They are found in tiny parcels of land squeezed among Manhattan buildings and in large rolling tracts of land in Brooklyn, Queens and the Bronx. New York City's cemeteries carry on the ancient tradition of memorializing the dead with monuments, from plain gray markers to imposing crypts. Whatever their size, they tell the story of the city's evolution - it's triumphs, tragedies and setbacks - as it became a global capital.
From the 17th century, when the Dutch created a cemetery near present-day Wall Street, New York City has been home to some of the nation's most intriguing and famous burial grounds, from the pocket-sized Jewish burial ground of Shearith Israel to the hundreds of acres making up the majesty of Green-Wood and Woodlawn Cemeteries.Gardens of Stone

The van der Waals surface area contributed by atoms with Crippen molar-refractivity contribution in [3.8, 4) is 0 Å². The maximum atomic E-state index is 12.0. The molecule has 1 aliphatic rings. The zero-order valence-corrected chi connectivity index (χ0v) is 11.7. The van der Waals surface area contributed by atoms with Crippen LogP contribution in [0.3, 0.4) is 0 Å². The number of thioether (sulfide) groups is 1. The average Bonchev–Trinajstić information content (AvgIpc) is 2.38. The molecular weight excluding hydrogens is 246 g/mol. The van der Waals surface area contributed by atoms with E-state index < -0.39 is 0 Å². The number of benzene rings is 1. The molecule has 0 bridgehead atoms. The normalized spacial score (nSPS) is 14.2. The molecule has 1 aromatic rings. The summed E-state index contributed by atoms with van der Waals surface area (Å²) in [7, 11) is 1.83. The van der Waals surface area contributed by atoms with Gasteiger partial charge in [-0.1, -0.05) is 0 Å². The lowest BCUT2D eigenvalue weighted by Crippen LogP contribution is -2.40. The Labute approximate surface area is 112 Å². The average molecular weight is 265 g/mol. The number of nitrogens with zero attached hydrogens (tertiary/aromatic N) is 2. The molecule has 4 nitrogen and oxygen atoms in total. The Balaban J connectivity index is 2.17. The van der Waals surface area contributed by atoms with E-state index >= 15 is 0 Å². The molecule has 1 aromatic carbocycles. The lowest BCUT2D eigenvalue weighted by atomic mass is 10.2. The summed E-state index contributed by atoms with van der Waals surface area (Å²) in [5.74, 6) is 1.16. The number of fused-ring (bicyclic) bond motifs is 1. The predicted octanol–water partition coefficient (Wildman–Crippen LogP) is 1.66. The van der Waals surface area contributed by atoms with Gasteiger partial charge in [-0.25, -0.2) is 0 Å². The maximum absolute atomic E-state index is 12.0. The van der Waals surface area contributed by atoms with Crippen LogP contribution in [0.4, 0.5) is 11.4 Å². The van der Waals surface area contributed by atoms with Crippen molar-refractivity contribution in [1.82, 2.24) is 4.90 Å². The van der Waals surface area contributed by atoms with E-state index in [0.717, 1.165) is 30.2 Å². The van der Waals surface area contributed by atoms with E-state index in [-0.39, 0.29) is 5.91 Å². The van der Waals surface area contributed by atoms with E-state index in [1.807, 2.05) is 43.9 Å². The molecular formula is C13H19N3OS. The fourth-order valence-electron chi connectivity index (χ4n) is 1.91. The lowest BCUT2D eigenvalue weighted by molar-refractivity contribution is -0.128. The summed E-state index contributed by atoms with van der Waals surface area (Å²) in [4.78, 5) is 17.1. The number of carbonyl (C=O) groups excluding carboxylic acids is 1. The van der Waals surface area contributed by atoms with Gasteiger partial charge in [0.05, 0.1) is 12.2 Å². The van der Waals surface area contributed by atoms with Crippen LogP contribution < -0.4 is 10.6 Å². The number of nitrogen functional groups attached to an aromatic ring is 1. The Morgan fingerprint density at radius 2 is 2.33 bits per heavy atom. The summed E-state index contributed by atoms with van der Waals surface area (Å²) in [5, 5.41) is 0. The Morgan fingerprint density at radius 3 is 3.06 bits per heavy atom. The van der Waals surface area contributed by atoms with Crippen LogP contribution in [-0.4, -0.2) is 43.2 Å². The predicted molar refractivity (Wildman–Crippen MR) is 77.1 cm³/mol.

takes you on a walk through these memorial parks, guiding you through works of art cast in stone, from small solitary monuments to some of the country's most grand mausoleums.
||235 x 165 mm
||15 October 2016
||92 black-and-white and 92 colour photographs
Alexandra Kathryn Mosca is the author of Grave Undertakings (New Horizon Press, 2003), Green-Wood Cemetery (Arcadia Publishing, 2008) and Gardens of Stone (2016). She is also a frequent contributor to American Funeral Director and American Cemetery Magazines. Her body of work has included profiles of some of America's most well known cemeteries: Green-Wood, Salem Fields, Woodlawn, Calvary and Kensico in NewYork, as well as Oakland Cemetery in Atlanta.
Mosca has also penned feature articles about the funerals of famous Americans: U.S. Supreme Court Justice Antonin Scalia, Gov. Mario Cuomo, Joan Rivers and Mayor Edward I. Koch, NewYork City's beloved mayor, to name just a few.Her work has also appeared in Newsday and The New York Daily News. In addition to being a writer, Mosca works as a funeral director. Because of her national reputation as a chronicler of the funeral industry and cemeteries, Mosca is often sought after for comments about trends and her unique perspective about death and dying.